Apart from observing that the public is busy, Lippmann was on occasion distinctly unforgiving as to its intellectual abilities. He spoke of “the bewildered herd.” But, as remarked upon by for instance Chomsky, sports shows demonstrate daily that there is little need to worry: there is nothing wrong with the average person’s mind.
The main problem with Lippmann’s analysis – common in elite political and media circles up to the present day – is that he inferred human nature from human behaviour that, in fact, was to a large extent guided and even determined by a specific type of society: the modern, large-scale, hierarchical, capitalist one. In such a society, many people don’t care about politics, because they lack the time and hold no decision-making power to speak of.
Human nature remains a bit of a puzzle, for sure, one that might never get solved, but there is no reason to assume that, by some evolutionary freak of nature, people genetically just do not care or not enough about the futures of themselves, their families and communities, to pay sustained and intelligent attention to the issues of the day.
The countless acts of resistance from the political left in reaction to neoliberal policies in Europe over the last decades, though they have failed to effect systemic change, illustrate the common-sense assumption that, indeed, people do care. The rise of the radical right, misguided and vile as it is, does also indicate that many people are willing to expend time and effort to engage with issues of public policy. It seems to me that economic insecurity leads a minority to storm the barricades, whereas the majority reacts by ensconcing themselves in front of TV and computer. Economic security for all is likely required before the majority of people will become politically engaged.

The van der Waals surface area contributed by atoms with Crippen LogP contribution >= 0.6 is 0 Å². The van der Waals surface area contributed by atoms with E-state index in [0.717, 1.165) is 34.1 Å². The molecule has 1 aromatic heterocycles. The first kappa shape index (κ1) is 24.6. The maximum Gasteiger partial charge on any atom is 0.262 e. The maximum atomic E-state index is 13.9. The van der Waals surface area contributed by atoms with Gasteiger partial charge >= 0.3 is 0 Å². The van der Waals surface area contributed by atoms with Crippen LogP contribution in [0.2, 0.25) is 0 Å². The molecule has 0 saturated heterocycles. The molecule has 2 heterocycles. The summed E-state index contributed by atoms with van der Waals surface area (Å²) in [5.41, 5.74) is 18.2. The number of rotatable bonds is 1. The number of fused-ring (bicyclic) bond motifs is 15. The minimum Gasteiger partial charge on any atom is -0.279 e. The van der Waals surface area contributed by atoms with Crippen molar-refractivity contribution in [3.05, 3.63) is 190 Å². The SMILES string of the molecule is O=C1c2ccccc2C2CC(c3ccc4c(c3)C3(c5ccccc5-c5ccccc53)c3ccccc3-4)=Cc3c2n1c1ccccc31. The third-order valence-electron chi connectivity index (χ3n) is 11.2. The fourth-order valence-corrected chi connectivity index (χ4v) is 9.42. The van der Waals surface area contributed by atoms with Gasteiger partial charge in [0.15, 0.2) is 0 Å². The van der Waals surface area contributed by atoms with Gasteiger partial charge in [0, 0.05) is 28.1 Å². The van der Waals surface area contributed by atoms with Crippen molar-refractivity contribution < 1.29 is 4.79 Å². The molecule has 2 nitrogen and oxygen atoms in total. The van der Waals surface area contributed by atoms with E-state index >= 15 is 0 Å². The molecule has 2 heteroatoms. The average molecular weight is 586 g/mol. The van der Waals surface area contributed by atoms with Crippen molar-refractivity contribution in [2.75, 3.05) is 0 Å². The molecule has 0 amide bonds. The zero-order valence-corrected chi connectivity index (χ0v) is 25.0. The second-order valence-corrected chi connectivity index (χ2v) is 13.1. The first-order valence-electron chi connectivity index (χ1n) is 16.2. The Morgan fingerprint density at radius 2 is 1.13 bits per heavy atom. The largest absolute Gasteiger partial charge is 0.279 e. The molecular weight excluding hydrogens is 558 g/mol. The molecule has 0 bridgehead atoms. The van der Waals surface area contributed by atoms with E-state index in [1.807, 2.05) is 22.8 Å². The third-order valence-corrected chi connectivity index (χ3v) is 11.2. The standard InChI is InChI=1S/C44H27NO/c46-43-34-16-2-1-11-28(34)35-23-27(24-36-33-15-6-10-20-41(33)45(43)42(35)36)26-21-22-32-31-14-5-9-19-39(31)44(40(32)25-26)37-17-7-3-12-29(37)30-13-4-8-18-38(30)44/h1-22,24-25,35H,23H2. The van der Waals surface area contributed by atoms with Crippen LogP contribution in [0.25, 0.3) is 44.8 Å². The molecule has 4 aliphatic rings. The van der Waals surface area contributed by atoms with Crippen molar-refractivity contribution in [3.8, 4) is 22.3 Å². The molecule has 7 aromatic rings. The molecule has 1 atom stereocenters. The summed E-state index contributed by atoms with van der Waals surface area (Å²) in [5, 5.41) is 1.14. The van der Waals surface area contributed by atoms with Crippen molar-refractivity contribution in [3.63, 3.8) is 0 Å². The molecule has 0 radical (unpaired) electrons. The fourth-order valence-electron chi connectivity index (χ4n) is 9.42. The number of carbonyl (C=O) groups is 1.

It is thus much more likely that the distracted, worried state of contemporary publics is not in-built but the product of political ideologies and economic realities. As radical scholar Michael Parenti observed in a 2012 interview with Carl Boggs: “The 1% does not want a public that is well educated and well informed, free of debt, able to organize and make demands, directed by a strong sense of entitlement and high expectations, advocating not-for-profit social programs and services.”
A key observation in this regard is that publics in social-democratic countries tend to be better informed about world politics than those in authoritarian countries and, more relevant, neoliberal countries like Britain and the US. A study led by James Curran of Goldsmiths, titled ‘Media System, Public Knowledge and Democracy’, concluded that people in Denmark and Finland exhibited higher levels of knowledge of world politics than Americans and, though not by much, the British.